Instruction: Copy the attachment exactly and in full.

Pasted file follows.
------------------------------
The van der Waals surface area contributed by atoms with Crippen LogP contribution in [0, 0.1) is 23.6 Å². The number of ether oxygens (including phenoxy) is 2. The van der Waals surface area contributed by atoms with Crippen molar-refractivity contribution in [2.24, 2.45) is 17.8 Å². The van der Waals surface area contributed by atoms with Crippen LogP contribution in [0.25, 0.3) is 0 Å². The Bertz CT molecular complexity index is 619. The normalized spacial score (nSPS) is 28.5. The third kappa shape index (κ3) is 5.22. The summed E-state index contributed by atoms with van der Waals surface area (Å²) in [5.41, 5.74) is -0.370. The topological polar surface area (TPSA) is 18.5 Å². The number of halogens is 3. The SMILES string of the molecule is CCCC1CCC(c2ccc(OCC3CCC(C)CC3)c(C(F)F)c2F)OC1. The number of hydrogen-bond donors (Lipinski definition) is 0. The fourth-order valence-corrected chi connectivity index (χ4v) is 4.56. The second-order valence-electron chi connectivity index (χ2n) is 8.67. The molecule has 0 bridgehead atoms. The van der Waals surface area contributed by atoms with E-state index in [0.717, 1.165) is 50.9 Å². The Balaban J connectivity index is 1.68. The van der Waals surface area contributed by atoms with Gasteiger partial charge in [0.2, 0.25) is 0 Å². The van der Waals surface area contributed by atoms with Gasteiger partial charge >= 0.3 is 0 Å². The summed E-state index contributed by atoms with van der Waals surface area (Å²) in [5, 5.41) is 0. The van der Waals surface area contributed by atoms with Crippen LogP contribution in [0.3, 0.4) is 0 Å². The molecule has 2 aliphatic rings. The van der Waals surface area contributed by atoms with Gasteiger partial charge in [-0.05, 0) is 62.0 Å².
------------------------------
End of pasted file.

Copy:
The van der Waals surface area contributed by atoms with Crippen LogP contribution in [0, 0.1) is 23.6 Å². The number of ether oxygens (including phenoxy) is 2. The van der Waals surface area contributed by atoms with Crippen molar-refractivity contribution in [2.24, 2.45) is 17.8 Å². The van der Waals surface area contributed by atoms with Crippen LogP contribution in [0.25, 0.3) is 0 Å². The Bertz CT molecular complexity index is 619. The normalized spacial score (nSPS) is 28.5. The third kappa shape index (κ3) is 5.22. The summed E-state index contributed by atoms with van der Waals surface area (Å²) in [5.41, 5.74) is -0.370. The topological polar surface area (TPSA) is 18.5 Å². The number of halogens is 3. The SMILES string of the molecule is CCCC1CCC(c2ccc(OCC3CCC(C)CC3)c(C(F)F)c2F)OC1. The number of hydrogen-bond donors (Lipinski definition) is 0. The fourth-order valence-corrected chi connectivity index (χ4v) is 4.56. The second-order valence-electron chi connectivity index (χ2n) is 8.67. The molecule has 0 bridgehead atoms. The van der Waals surface area contributed by atoms with E-state index in [0.717, 1.165) is 50.9 Å². The Balaban J connectivity index is 1.68. The van der Waals surface area contributed by atoms with Gasteiger partial charge in [0.2, 0.25) is 0 Å². The van der Waals surface area contributed by atoms with Gasteiger partial charge >= 0.3 is 0 Å². The summed E-state index contributed by atoms with van der Waals surface area (Å²) in [5, 5.41) is 0. The van der Waals surface area contributed by atoms with Crippen LogP contribution in [0.3, 0.4) is 0 Å². The molecule has 2 aliphatic rings. The van der Waals surface area contributed by atoms with Gasteiger partial charge in [-0.05, 0) is 62.0 Å².